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Happy Holidays! Yule (b)Log Day 3ish

So I got into a Facebook debate vaguely about politics yesterday.

Yes, I know, I know.

A friend had asked about referring to a party around this time as a “Holiday Party” or “Christmas Party.” I weighed in and said that, simply, to me I didn’t see any real downside to being inclusive and calling it a Holiday Party, but I didn’t much care either way. Proceeded to debate with someone who felt the opposite, that by management calling a party a Holiday Party, they were tacitly forbidding employees from celebrating Christmas or referring to Christmas. I definitely understand the point, and I think proper communication is key there to ensure no one is excluded.

But I definitely can’t really wrap my head around the idea of “The War on Christmas.” As I understand it (and I’ll admit Sunday School was a long time ago), Christmas is about the birth of Jesus Christ. A key part of this story is that there was no room at the inn, and so Mary had to give birth in the barn. Now I’ve always read that as a bit of a morality lesson on being inclusive, on inviting people into your home, into your lives, and sharing with them whatever you can.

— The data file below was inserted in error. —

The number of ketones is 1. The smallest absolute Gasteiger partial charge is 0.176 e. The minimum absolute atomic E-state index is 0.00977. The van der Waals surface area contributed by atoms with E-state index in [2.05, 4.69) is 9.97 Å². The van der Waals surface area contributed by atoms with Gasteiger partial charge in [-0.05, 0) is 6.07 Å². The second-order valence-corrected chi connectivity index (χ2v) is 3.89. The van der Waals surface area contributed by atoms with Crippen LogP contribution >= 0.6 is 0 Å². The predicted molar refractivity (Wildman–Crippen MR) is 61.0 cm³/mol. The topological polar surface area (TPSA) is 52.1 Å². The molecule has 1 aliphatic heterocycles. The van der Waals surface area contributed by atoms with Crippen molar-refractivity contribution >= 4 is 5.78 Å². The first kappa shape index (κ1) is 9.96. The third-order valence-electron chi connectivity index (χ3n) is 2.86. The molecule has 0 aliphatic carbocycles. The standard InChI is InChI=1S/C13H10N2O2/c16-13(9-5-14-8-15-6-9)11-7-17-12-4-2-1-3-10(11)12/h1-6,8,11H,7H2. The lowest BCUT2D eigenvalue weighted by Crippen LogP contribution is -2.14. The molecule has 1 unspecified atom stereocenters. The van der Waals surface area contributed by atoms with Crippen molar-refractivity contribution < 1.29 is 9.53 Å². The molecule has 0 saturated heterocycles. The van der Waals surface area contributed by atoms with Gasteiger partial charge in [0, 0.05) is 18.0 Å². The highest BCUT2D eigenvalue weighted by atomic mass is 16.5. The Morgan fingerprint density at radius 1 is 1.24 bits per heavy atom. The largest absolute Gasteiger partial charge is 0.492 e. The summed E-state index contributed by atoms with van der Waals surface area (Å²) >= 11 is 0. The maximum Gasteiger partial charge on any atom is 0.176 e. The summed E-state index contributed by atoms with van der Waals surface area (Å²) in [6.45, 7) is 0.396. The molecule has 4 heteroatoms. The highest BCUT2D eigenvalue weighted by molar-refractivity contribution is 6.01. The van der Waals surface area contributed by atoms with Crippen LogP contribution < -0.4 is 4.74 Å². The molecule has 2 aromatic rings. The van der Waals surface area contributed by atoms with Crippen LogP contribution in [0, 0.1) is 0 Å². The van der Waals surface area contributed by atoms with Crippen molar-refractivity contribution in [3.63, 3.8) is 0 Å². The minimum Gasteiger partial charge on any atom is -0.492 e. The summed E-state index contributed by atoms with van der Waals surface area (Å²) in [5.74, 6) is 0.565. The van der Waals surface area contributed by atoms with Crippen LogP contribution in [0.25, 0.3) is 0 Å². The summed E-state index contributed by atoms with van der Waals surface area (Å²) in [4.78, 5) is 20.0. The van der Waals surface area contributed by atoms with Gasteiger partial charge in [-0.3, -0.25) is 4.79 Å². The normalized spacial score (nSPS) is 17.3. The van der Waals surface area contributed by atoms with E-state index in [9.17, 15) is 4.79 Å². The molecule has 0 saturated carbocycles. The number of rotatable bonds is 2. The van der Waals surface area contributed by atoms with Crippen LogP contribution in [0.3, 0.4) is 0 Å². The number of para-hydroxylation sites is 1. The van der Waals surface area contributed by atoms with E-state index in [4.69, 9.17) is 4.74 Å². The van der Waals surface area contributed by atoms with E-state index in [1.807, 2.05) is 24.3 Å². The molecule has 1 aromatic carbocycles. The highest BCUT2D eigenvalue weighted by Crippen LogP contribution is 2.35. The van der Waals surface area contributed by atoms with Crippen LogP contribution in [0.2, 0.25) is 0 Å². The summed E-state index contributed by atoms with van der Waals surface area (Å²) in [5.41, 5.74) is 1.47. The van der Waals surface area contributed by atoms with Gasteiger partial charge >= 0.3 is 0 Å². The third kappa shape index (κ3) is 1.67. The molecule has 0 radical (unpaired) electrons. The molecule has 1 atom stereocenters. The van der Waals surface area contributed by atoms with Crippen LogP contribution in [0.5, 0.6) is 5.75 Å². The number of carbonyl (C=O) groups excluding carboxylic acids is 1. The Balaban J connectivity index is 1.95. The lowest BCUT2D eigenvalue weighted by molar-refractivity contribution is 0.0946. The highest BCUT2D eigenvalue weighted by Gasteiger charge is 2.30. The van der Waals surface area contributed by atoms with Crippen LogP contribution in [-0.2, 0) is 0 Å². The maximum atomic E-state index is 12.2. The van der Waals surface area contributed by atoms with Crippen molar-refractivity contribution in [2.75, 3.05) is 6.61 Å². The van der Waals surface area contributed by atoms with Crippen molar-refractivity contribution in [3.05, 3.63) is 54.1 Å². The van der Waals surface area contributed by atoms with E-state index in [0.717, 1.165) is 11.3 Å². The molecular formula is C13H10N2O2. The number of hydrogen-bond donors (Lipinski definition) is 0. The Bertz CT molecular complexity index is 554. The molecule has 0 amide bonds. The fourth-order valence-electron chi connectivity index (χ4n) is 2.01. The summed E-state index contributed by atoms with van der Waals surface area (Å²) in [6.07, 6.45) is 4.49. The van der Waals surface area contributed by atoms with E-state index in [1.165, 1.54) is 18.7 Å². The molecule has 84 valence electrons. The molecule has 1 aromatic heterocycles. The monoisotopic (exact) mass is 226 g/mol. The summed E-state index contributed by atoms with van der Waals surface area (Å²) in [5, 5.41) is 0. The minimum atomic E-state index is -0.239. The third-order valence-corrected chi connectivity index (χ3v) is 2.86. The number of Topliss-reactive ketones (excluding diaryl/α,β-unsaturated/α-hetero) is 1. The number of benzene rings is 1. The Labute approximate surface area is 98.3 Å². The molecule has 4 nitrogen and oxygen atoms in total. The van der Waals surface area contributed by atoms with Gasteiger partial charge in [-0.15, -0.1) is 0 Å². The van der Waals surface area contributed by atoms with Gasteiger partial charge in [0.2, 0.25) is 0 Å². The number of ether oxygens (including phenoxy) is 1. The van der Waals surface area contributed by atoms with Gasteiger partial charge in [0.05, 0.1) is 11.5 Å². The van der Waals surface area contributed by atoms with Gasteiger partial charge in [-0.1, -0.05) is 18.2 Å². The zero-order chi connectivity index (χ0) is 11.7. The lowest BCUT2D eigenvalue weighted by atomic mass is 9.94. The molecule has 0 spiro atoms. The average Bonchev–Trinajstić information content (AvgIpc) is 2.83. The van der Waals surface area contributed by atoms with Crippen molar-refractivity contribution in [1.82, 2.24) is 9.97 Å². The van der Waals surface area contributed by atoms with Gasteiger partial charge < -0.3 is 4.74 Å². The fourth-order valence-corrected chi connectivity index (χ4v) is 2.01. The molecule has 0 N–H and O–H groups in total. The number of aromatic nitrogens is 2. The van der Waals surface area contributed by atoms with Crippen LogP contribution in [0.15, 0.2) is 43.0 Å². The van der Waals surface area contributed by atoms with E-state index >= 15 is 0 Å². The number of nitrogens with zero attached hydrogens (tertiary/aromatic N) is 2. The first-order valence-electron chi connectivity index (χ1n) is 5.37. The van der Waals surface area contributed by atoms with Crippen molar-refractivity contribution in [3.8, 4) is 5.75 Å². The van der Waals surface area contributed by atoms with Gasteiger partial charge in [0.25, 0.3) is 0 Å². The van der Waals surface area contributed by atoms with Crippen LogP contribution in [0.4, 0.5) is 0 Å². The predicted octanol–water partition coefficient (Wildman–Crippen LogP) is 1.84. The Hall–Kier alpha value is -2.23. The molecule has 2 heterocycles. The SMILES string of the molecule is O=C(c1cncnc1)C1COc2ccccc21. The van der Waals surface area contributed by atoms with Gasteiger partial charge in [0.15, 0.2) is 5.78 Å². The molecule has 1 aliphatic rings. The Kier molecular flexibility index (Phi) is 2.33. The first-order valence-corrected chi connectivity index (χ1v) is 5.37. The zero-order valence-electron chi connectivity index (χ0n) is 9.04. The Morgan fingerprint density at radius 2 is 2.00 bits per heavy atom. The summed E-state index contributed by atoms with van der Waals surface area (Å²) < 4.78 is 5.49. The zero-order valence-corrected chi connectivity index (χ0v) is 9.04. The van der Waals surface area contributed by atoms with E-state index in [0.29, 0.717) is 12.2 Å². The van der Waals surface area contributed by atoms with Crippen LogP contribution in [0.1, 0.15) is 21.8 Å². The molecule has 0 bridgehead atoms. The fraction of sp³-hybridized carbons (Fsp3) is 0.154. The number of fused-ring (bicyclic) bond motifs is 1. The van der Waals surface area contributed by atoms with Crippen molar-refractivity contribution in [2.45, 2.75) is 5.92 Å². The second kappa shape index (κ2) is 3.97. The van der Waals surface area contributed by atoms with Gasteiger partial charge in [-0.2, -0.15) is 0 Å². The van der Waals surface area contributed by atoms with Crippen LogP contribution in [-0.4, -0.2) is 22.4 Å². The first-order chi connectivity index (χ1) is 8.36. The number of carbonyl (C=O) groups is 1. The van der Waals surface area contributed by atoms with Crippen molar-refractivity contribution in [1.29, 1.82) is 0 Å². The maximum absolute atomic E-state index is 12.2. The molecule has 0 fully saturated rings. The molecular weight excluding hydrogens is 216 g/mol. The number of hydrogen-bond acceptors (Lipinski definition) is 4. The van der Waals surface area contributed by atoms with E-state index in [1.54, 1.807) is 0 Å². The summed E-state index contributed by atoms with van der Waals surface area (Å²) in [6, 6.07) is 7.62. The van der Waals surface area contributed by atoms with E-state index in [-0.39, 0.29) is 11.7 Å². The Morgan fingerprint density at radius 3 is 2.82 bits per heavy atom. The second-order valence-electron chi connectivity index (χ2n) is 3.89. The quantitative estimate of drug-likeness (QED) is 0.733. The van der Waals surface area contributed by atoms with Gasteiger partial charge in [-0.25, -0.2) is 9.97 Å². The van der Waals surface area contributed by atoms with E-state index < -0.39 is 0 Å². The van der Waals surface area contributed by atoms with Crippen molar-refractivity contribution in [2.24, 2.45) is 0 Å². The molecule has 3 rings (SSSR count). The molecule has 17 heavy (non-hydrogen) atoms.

So it doesn’t quite equate to me when some folks don’t want to invite others into their holidays. I get that you might celebrate Christmas, and want to say that, but wouldn’t you rather try to celebrate the season with as many people as possible? Share the joy and camaraderie and glad tidings? The way I do that is by saying Happy Holidays, personally. It invites everyone in to celebrate, but it also doesn’t exclude me or anyone else from Christmas. I’m not angry if someone says to me Merry Christmas - I sure as Hell celebrate it, even though I can’t say I’m overly religious.

But I do get angry when someone insists on it. When I worked retail I had more than a few people reply to my “Happy Holidays” with a pointed, slightly angry “Merry CHRISTMAS!"

I get that people want to protect their holidays and their right to celebrate how they choose. I’m not advocating for anyone to ban anything or force anyone to do anything. I just don’t understand why someone wouldn’t want to invite others to celebrate others, why they wouldn’t wish them glad tidings in a way that makes them feel included?